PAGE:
The third valve means 38A, provided by movement in the direction of the longitudinal axis X--X of one of the cylinder neck 42A and apertured portion of the overcap throat 62A (with the apertured throat 62A disposed in the cylinder neck 42A), is utilized to controllably affect fluid flow between the first chamber 46A of the cylinder 24A and the fluid-mixing region R. (See, e.g., FIG. 1.)

In that embodiment (of the present invention) which is shown in FIGS. 1 and 2, the cylinder neck 42A and the overcap collar 78A are provided with mated, engaging threaded portions, whereby rotation of the overcap 28A about the longitudinal axis X--X (FIG. 1) relative to the cylinder 24A causes movement, in the direction of the longitudinal axis, of one of the overcap 28A and cylinder 24A relative to the other. This can be seen by comparing the spatial relationship differences, in FIGS. 1 and 2, between cylinder neck 42A and apertured throat 62A. Indeed, as overcap 28A is rotated relative to cylinder 24A, as above described, thereby to cause the aperture of throat 62A to move relative to the inner surface of the cylinder neck 42A (with which it is in sliding engagement), it will be understood that such rotation causes the third valve 38A either to open (FIG. 1) or close (FIG. 2).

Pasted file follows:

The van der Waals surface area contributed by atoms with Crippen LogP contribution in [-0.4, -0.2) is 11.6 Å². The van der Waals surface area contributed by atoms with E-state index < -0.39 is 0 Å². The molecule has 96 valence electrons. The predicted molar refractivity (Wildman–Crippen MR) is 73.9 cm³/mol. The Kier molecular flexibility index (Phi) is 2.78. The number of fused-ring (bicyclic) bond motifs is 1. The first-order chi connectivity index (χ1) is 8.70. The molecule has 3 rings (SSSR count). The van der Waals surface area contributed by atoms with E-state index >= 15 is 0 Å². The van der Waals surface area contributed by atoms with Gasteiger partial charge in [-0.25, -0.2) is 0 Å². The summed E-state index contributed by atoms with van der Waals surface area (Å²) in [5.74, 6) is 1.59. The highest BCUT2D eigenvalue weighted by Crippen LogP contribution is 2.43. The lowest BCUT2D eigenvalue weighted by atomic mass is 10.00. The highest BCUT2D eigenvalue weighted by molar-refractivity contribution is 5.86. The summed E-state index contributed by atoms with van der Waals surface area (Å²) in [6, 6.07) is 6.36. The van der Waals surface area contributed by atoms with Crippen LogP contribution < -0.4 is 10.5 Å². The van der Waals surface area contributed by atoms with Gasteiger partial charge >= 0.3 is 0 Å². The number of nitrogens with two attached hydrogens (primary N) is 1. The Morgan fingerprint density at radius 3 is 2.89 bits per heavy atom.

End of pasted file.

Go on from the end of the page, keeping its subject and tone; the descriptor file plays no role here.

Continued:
Reference to FIGS. 13 through 16 is now invited for the purpose of briefly discussing valve 34. U.S. Pat. No. 4,583,688 to Crapser (and assigned to S. C. Johnson & Son, Inc., of Racine, Wis.) is hereby incorporated by reference.

While valve 34 is disclosed and described in the above cited U.S. Pat. No. 4,583,688 to Crapser, brief mention can be made at this juncture, to provide the present patent specification with a full disclosure, without need to refer to the '688 patent. Accordingly, valve 34 comprises the above-mentioned annular washer portion 152, a center-button portion 154, a radially-disposed inner-edge portion 156, and an interconnecting portion 158. (Please refer, in particular, to FIGS. 15 and 16.)